Happy World: Rosalie Metro’s ‘Have Fun in Burma’

Rosalie Metro deftly explores some of the key issues confronting Myanmar in her debut novel Have Fun in Burma.


WOMEN WRITE the finest literature about Myanmar. Men tend to pen tough-guy travelogues. Think of Wendy Law-Yone’s novels of haunting beauty and memoirs full of humour and loss such as The Golden Parasol, Charmaine Craig’s thinly fictionalised portrait of her famous mother Naw Louisa Benson in Miss Burma, Karen Connolley’s The Lizard Cage about political prisoners, the work of Ma Ma Lay, Ludu Daw Amar, and Ma Thida (Sanchaung), and the reportage of Emma Larkin and Delphine Shrank. The American scholar Rosalie Metro has joined these ranks with her first novel, Have Fun in Burma.

The sardonic title sets the tone for the central character, 18-year-old Adela Frost, an earnest American looking for adventure and meaning who is inspired by an exiled Myanmar activist-cum-sushi-chef to visit his homeland. Exotic Myanmar on the cusp of a democratic transition in 2012 is just what she was searching for. Adela is recruited by the fictional Myanmar Volunteers United to teach English for three months. Metro reviews the debates on “voluntourism”, positioning Adela as a symbol of the well-meaning but not deeply informed West moving into a more open Myanmar.

Most of the book plays out in the confines of the Yadana Yeiktha monastery in Yangon, at which after a brief contextual induction, Adela starts teaching, first with a group of monks and then a gaggle of children and she is swiftly christened Saya Ma Sabeh (“Teacher Jasmine Flower”). Rising Buddhist-Muslim communal tensions creep into Adela’s adventure, and the novel is fundamentally an exploration of the complexities of that conflict from the ground up. Interwoven with Adela’s experiences in the monastery are her blogging insights into contemporary political currents, an analytical sub-text of dispatches in bold lettering.

The central characters are deeply drawn and heartbreakingly illustrative of the suffering endured by many people during military rule. Daw Pancavati, a Buddhist nun who endured the misery of migrant worker life overseas and then lost her family in Cyclone Nargis, is Adela’s key confidant. There’s also the daunting abbot, Bhante, and his cryptic sermonising, and encounters with the many monastery residents whom Adela struggles to place and position in the social system, and Sarah the world-weary MVU head and aid worker as the voice of Western experience that Adela initially resents.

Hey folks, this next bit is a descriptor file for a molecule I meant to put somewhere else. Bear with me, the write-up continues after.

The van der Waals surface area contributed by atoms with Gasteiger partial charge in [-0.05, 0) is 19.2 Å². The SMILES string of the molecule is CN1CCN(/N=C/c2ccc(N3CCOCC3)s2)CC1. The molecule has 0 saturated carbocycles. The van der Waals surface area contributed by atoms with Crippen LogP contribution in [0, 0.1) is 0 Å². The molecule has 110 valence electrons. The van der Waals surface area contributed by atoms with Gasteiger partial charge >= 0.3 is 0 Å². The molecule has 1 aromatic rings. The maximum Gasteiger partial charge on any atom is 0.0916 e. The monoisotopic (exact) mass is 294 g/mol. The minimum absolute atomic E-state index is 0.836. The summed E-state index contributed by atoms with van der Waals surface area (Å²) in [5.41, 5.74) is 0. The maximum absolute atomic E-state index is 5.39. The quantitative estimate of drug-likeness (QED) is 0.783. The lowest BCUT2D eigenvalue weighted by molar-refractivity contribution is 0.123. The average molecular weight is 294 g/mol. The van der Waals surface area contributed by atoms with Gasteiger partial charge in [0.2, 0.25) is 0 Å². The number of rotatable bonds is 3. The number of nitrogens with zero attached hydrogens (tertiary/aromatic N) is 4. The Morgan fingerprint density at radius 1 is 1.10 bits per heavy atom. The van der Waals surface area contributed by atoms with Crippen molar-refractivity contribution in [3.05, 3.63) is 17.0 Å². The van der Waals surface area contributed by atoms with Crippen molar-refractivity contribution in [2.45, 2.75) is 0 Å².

Adela’s “fun” is mixed. She endures dysentery, learns to meditate, is instructed in the basic tenets of Buddhism, engages in vexed identity and belonging debates over Rohingya and other Muslims with the monks of her class, explores the term kala, ventures briefly out of the monastery to a nearby Muslim slum, and has a steamy love affair with a former political prisoner and activist, the enigmatic Thiha.

Weaving throughout the novel is Adela’s summer study project, a comparison of George Orwell’s Burmese Days and Joseph Conrad’s Heart of Darkness, two seminal novels elucidating the rot of colonialism. What could have descended into cliché is skillfully avoided by Metro’s deft writing. These are important lenses for the Western imagination and the author uses them with the right mix of scholarly insight and narrative verve. Metro even makes a sly Eat, Pray, Love allusion to that genre of New Age self-discovery, which her novel admirably navigates by wrestling with complex issues.

I won’t spoil the plot twist, but suffice to say a toxic combination of earnest good intention and social media leads to Adela’s departure from the monastery and Myanmar. It’s another topical feature of the novel that Facebook is as much a villain as Islamophobic racists: Metro predicted the pernicious effects of the social media platform well before the current drama over its role in spreading vilification and violence.

But just like Western moralising on Myanmar, Adela can at times be self-absorbed and annoying. Her naiveté is a perfect narrative device, but the reader has to remember they are still thoughts from a passionate and intelligent 18-year-old in a foreign land. She redeems herself in the final pages with a switch to first person insights into her poor judgement and its effects on the people she tried to help, and the broader dynamics of the conflict she worked so hard to understand. This is where Metro admirably ties together strands of lessons learned, more subtly effective than screaming in ignorant protest. As Adela reflects, “That’s one thing that’s changed in the past year: I can’t idealize one position or the other.”

This is a coming of age story wrapped in a thriller infused with careful political analysis. Metro maintains a laudable balance in her narratives of the Rakhine crisis, and attention to detail and nuance sadly lacking in recent books on communal conflict in Myanmar. This should come as no surprise, as the author has produced exemplary academic work on education policy and practice in Myanmar, as well as history textbooks that are some of the best on the country’s complicated past. This novel will reward you, but I also urge you to seek out Metro’s academic work.

Have Fun in Burma is a timely book that should be read broadly for its intrinsic qualities as a story and as an engaging introduction to the complexities confronting modern Myanmar. It is published by Northern Illinois University Press, 2018.

David Scott Mathieson is an independent analyst based in Yangon.

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